By Kevin Stoda
Last week my pastor at church shared one of those popular power points circulating on the internet.
It was a well-done production about eagles. The life story of eagles is shared in order to discuss the need for change and rebirth—and how this can be a painful process.
The legend under (and above) the photos concerned the lifespan of eagles. The narrator explains that eagles live 70 years—much longer than other birds of prey. The most remarkable thing about the lifespan of eagles is a change that they must voluntarily undergo when they are about 40 to 45 years of age.
By the age of 40 the eagle has becomes less able to compete in the natural environment.
It flies slower, it is weighed down by very many older feathers. It’s beak is too long and too curved to properly and deftly capture its prey. It’s talons are also too long and curled.
At this junction in the eagle’s life, it must take decisions to revamp and transform itself. In the narrated power point presentation, the audience is told: The eagle flies to its mountain nest and begins a 150 day process of painful transformation.
During this five-month period the aging eagle begins to slam its aged beak against the sides of rocks. Over and over again, the eagle painfully continues to slug the boulders with its beak until the edges of the beak tear. Despite the pain and blood, the eagle continues until the entire crooked- and aging beak has fallen off.
Only then can a new beak grow in.
A similar painful process is undertaken with the feathers. The aging eagle plucks out the feathers one-by-one—until they are all gone. Then new feathers grow in quickly.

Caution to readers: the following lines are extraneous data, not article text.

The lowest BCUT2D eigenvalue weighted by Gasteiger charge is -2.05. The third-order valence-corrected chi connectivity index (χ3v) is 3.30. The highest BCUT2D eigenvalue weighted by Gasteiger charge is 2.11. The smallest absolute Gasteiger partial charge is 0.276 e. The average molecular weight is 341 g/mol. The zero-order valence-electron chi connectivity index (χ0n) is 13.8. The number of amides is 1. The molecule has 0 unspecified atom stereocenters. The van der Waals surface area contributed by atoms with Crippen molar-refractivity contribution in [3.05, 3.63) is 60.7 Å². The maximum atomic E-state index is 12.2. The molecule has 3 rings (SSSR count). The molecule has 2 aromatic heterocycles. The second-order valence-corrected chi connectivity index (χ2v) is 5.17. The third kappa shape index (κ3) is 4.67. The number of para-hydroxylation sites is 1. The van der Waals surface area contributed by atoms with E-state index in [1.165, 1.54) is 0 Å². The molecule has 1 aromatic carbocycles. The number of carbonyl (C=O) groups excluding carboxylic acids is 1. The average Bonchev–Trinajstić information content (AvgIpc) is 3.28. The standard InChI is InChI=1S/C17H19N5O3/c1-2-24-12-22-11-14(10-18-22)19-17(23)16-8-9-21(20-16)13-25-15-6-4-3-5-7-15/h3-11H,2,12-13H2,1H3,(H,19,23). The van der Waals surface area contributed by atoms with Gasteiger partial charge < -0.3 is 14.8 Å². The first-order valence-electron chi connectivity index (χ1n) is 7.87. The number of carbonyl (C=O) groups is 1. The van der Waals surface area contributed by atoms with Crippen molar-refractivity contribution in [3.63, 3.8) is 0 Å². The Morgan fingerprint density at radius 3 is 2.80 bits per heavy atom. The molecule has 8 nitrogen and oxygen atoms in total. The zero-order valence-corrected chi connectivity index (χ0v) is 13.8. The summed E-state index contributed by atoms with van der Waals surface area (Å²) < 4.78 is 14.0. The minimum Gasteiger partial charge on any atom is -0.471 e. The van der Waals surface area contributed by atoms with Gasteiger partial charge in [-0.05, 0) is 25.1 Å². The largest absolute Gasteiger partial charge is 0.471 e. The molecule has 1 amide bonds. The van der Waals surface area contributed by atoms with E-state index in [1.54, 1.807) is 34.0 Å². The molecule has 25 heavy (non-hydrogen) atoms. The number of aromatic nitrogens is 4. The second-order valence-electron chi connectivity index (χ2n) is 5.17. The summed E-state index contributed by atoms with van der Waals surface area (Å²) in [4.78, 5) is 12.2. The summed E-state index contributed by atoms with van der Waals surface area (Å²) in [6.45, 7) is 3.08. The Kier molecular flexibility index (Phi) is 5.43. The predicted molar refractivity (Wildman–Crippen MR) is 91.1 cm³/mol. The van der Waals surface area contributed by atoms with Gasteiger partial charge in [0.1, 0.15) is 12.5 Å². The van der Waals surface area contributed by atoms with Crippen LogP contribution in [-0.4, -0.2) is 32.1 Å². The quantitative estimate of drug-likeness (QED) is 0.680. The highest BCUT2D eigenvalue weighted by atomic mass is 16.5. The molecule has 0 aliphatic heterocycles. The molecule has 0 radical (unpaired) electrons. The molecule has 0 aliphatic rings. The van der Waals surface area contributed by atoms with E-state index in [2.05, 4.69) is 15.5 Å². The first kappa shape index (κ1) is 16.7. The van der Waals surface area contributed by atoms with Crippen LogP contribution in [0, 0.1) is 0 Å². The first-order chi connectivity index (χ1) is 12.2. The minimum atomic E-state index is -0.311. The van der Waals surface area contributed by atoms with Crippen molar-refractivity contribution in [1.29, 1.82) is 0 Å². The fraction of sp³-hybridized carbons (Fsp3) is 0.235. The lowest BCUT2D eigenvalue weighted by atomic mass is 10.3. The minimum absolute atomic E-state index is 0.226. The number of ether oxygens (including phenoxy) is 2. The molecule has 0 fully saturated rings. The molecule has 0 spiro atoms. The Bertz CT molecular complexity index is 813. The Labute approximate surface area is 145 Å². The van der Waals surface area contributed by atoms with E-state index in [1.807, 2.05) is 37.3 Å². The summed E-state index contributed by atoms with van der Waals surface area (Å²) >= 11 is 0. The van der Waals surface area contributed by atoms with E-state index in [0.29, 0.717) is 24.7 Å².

Also, the giant 40- to 45-year old bird goes after its lengthy talons with the same energy and with great pain. The eagle tears out the talons one-at-a-time, so that new ones can grow in.
After this painful episode comes to an end, the aging bird is transformed into a much faster and active creature than it was only a few months before.
The eagle then goes out and lives another 25 or 30 years and is able to compete with the younger birds of prey once again.
Naturally such a power point is targeted at those who are considering the need to change how painful it might be to undergo such change. They are also given a clear indication that after the painful transition, a wonderful and empowering transformation will have been made.
Such an eagle-metaphor slide-presentation is aimed at both individuals and at organizations.
Naturally, I share this tale because I think the eagle—as America’s national bird—is the animal that most represents or symbolizes America historically—both at the national and at the international level.
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